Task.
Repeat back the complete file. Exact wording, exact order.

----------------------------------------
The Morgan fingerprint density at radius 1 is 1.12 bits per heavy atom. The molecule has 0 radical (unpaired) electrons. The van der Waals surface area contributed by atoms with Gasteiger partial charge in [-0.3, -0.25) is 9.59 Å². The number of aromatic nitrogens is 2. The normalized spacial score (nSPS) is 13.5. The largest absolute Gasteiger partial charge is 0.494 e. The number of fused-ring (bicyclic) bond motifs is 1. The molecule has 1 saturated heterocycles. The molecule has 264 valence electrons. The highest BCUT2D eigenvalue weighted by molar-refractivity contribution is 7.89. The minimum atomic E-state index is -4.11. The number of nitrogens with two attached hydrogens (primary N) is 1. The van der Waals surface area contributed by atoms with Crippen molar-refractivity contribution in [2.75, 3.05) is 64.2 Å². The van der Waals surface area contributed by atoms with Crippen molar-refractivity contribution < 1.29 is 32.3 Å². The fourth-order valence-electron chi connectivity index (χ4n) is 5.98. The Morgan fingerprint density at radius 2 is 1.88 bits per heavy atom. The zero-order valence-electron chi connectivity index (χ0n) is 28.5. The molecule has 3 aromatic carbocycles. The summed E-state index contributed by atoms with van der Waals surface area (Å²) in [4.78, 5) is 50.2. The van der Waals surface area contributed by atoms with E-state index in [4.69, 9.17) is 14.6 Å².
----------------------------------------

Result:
The Morgan fingerprint density at radius 1 is 1.12 bits per heavy atom. The molecule has 0 radical (unpaired) electrons. The van der Waals surface area contributed by atoms with Gasteiger partial charge in [-0.3, -0.25) is 9.59 Å². The number of aromatic nitrogens is 2. The normalized spacial score (nSPS) is 13.5. The largest absolute Gasteiger partial charge is 0.494 e. The number of fused-ring (bicyclic) bond motifs is 1. The molecule has 1 saturated heterocycles. The molecule has 264 valence electrons. The highest BCUT2D eigenvalue weighted by molar-refractivity contribution is 7.89. The minimum atomic E-state index is -4.11. The number of nitrogens with two attached hydrogens (primary N) is 1. The van der Waals surface area contributed by atoms with Crippen molar-refractivity contribution in [2.75, 3.05) is 64.2 Å². The van der Waals surface area contributed by atoms with Crippen molar-refractivity contribution < 1.29 is 32.3 Å². The fourth-order valence-electron chi connectivity index (χ4n) is 5.98. The Morgan fingerprint density at radius 2 is 1.88 bits per heavy atom. The zero-order valence-electron chi connectivity index (χ0n) is 28.5. The molecule has 3 aromatic carbocycles. The summed E-state index contributed by atoms with van der Waals surface area (Å²) in [4.78, 5) is 50.2. The van der Waals surface area contributed by atoms with E-state index in [4.69, 9.17) is 14.6 Å².